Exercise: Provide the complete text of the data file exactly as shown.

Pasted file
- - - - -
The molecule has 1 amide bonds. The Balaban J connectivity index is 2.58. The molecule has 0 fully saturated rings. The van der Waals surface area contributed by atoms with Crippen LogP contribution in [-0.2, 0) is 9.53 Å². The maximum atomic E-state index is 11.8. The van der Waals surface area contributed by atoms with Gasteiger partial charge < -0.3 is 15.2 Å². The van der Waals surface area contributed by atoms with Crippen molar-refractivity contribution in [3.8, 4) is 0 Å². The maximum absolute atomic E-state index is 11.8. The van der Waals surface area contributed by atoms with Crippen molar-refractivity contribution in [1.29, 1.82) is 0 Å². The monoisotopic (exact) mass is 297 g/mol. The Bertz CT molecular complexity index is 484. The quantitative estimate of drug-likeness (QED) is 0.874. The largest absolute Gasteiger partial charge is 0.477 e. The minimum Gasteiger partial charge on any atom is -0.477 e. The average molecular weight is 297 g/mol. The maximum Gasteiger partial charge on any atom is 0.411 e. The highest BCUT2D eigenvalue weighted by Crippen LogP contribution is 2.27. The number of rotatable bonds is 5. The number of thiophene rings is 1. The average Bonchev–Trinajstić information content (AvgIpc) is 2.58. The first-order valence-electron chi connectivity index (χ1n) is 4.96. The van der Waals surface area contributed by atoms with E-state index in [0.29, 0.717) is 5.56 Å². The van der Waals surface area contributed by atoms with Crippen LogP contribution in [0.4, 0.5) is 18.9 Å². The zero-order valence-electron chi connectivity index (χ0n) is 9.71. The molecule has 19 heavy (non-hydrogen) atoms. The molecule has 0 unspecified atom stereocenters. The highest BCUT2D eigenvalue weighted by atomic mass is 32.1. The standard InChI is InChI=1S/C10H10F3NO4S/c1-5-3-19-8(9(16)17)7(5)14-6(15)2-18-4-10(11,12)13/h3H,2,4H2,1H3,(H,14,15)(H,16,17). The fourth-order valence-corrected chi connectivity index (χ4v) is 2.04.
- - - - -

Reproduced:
The molecule has 1 amide bonds. The Balaban J connectivity index is 2.58. The molecule has 0 fully saturated rings. The van der Waals surface area contributed by atoms with Crippen LogP contribution in [-0.2, 0) is 9.53 Å². The maximum atomic E-state index is 11.8. The van der Waals surface area contributed by atoms with Gasteiger partial charge < -0.3 is 15.2 Å². The van der Waals surface area contributed by atoms with Crippen molar-refractivity contribution in [3.8, 4) is 0 Å². The maximum absolute atomic E-state index is 11.8. The van der Waals surface area contributed by atoms with Crippen molar-refractivity contribution in [1.29, 1.82) is 0 Å². The monoisotopic (exact) mass is 297 g/mol. The Bertz CT molecular complexity index is 484. The quantitative estimate of drug-likeness (QED) is 0.874. The largest absolute Gasteiger partial charge is 0.477 e. The minimum Gasteiger partial charge on any atom is -0.477 e. The average molecular weight is 297 g/mol. The maximum Gasteiger partial charge on any atom is 0.411 e. The highest BCUT2D eigenvalue weighted by Crippen LogP contribution is 2.27. The number of rotatable bonds is 5. The number of thiophene rings is 1. The average Bonchev–Trinajstić information content (AvgIpc) is 2.58. The first-order valence-electron chi connectivity index (χ1n) is 4.96. The van der Waals surface area contributed by atoms with E-state index in [0.29, 0.717) is 5.56 Å². The van der Waals surface area contributed by atoms with Crippen LogP contribution in [0.4, 0.5) is 18.9 Å². The zero-order valence-electron chi connectivity index (χ0n) is 9.71. The molecule has 19 heavy (non-hydrogen) atoms. The molecule has 0 unspecified atom stereocenters. The highest BCUT2D eigenvalue weighted by atomic mass is 32.1. The standard InChI is InChI=1S/C10H10F3NO4S/c1-5-3-19-8(9(16)17)7(5)14-6(15)2-18-4-10(11,12)13/h3H,2,4H2,1H3,(H,14,15)(H,16,17). The fourth-order valence-corrected chi connectivity index (χ4v) is 2.04.